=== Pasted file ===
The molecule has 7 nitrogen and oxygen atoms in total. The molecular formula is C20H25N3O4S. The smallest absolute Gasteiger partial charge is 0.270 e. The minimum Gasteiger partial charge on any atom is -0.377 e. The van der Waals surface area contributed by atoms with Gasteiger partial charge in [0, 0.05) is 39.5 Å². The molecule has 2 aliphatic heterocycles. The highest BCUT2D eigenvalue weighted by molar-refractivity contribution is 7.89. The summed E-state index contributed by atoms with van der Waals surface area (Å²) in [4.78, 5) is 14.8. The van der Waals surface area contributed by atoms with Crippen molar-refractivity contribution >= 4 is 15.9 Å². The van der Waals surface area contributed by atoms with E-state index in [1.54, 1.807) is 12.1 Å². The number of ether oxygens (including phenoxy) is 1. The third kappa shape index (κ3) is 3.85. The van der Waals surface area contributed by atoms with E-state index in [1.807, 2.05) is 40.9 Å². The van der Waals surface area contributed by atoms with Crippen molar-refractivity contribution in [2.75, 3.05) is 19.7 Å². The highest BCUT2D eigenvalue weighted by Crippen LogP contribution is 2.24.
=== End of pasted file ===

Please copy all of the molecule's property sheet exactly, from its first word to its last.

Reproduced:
The molecule has 7 nitrogen and oxygen atoms in total. The molecular formula is C20H25N3O4S. The smallest absolute Gasteiger partial charge is 0.270 e. The minimum Gasteiger partial charge on any atom is -0.377 e. The van der Waals surface area contributed by atoms with Gasteiger partial charge in [0, 0.05) is 39.5 Å². The molecule has 2 aliphatic heterocycles. The highest BCUT2D eigenvalue weighted by molar-refractivity contribution is 7.89. The summed E-state index contributed by atoms with van der Waals surface area (Å²) in [4.78, 5) is 14.8. The van der Waals surface area contributed by atoms with Crippen molar-refractivity contribution >= 4 is 15.9 Å². The van der Waals surface area contributed by atoms with E-state index in [1.54, 1.807) is 12.1 Å². The number of ether oxygens (including phenoxy) is 1. The third kappa shape index (κ3) is 3.85. The van der Waals surface area contributed by atoms with E-state index in [1.807, 2.05) is 40.9 Å². The van der Waals surface area contributed by atoms with Crippen molar-refractivity contribution in [2.75, 3.05) is 19.7 Å². The highest BCUT2D eigenvalue weighted by Crippen LogP contribution is 2.24.